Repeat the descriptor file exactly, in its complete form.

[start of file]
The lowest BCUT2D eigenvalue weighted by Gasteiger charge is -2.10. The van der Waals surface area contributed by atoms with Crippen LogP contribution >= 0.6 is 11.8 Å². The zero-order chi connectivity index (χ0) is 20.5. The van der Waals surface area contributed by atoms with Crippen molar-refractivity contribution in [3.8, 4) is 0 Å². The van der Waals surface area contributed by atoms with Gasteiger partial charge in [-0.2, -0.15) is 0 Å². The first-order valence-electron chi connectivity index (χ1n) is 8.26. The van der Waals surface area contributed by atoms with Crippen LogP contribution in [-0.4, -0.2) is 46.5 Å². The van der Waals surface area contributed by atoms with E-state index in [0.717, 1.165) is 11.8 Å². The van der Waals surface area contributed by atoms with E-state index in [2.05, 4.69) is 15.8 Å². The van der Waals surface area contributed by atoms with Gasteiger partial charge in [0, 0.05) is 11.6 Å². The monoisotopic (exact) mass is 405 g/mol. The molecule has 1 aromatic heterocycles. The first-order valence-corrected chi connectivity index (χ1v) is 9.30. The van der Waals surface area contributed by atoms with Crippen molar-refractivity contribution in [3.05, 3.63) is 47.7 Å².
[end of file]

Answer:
The lowest BCUT2D eigenvalue weighted by Gasteiger charge is -2.10. The van der Waals surface area contributed by atoms with Crippen LogP contribution >= 0.6 is 11.8 Å². The zero-order chi connectivity index (χ0) is 20.5. The van der Waals surface area contributed by atoms with Crippen molar-refractivity contribution in [3.8, 4) is 0 Å². The van der Waals surface area contributed by atoms with Gasteiger partial charge in [-0.2, -0.15) is 0 Å². The first-order valence-electron chi connectivity index (χ1n) is 8.26. The van der Waals surface area contributed by atoms with Crippen LogP contribution in [-0.4, -0.2) is 46.5 Å². The van der Waals surface area contributed by atoms with E-state index in [0.717, 1.165) is 11.8 Å². The van der Waals surface area contributed by atoms with E-state index in [2.05, 4.69) is 15.8 Å². The van der Waals surface area contributed by atoms with Gasteiger partial charge in [0, 0.05) is 11.6 Å². The monoisotopic (exact) mass is 405 g/mol. The molecule has 1 aromatic heterocycles. The first-order valence-corrected chi connectivity index (χ1v) is 9.30. The van der Waals surface area contributed by atoms with Crippen molar-refractivity contribution in [3.05, 3.63) is 47.7 Å².